SALLY ROSEN KINDRED
Prayer For Mrs. Snead
Out of thorn-apple, out of love-apple,
out of bramble-fruit like green ice
comes the heaven I wish for Mrs. Snead
who held me in the hard-work breath
of Greensboro mills till I’d sleep, who brought
the washcloth to my feet the way cats rake tongues
across their young. The stunted apple out back
was her first gift, yearning and torn.
Days I was sick but Grandmother was sicker
and my mother was in Orangeburg to tend her,
Mrs. Snead’s parlor spun me in its holy apple-glass,
its stained-lamp finches in gold ice.
Her rough breath rubbed me
with the alien dust of girlhood in the mills—
she’d left these same bricks, cold mornings, sixty
years back, as the train churned by outside.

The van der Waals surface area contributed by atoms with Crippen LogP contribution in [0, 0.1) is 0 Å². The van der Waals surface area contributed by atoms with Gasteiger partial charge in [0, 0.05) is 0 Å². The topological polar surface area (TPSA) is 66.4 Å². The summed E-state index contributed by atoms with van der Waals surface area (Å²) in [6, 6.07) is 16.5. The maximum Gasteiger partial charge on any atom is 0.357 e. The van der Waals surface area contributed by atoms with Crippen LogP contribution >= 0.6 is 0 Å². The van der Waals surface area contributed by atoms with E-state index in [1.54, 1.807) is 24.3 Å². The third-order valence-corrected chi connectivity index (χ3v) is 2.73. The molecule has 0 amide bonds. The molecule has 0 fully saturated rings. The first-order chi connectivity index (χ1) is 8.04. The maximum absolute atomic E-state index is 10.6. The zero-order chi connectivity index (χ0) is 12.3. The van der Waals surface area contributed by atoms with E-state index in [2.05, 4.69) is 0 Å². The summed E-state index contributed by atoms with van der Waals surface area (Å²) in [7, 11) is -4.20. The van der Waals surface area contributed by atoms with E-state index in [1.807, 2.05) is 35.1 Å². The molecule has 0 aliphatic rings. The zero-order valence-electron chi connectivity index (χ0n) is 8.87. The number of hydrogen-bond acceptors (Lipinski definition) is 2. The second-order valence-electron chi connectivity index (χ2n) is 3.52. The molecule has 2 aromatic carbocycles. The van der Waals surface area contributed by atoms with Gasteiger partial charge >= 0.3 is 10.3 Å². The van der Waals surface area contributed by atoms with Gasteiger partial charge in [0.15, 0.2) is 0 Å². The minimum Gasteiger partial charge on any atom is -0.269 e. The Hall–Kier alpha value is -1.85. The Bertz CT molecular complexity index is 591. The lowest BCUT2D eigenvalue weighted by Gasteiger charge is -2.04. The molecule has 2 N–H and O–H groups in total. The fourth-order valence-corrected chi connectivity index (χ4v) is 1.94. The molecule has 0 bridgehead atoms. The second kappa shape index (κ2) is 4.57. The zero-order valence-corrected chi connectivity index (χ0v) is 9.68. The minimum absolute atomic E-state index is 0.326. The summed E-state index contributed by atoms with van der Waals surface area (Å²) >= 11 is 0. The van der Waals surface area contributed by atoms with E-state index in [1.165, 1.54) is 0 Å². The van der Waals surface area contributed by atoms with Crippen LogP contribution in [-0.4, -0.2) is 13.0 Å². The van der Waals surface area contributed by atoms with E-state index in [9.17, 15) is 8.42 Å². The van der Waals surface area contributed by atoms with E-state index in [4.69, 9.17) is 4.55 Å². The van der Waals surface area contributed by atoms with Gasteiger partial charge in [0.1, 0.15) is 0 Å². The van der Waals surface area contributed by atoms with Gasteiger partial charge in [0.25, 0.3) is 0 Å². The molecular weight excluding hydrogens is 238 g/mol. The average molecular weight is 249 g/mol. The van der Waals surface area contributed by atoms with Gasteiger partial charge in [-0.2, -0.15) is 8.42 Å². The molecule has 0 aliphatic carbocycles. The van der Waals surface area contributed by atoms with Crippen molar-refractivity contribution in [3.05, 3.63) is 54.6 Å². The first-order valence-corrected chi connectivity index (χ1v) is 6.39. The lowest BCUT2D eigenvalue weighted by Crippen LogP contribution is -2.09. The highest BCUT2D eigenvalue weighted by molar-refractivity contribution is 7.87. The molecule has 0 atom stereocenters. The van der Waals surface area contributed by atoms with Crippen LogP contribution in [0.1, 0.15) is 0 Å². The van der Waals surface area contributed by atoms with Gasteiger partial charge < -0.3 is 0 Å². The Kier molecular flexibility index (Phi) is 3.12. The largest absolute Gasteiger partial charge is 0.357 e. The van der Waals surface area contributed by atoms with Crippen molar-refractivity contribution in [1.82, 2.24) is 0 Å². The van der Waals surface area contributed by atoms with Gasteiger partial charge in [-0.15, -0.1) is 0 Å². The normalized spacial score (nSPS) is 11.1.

Back home each night I missed her tired Jesus
and the apple tree refused to answer light
with the snowflowers my mother said would come.
Christmas brought the music box that gave
me Mary holding him. Angels turned
around them bearing harps. On Mrs. Snead’s last day
that is almost what I saw: heaven, her body at its center
holding me, holding any of us close, and
all around, her Ashley, James and Fitz, reaching in
under drifts of blooms, playing not harps or flutes
but scratched windows of fruit, God as green
delicious as her hands had always been.
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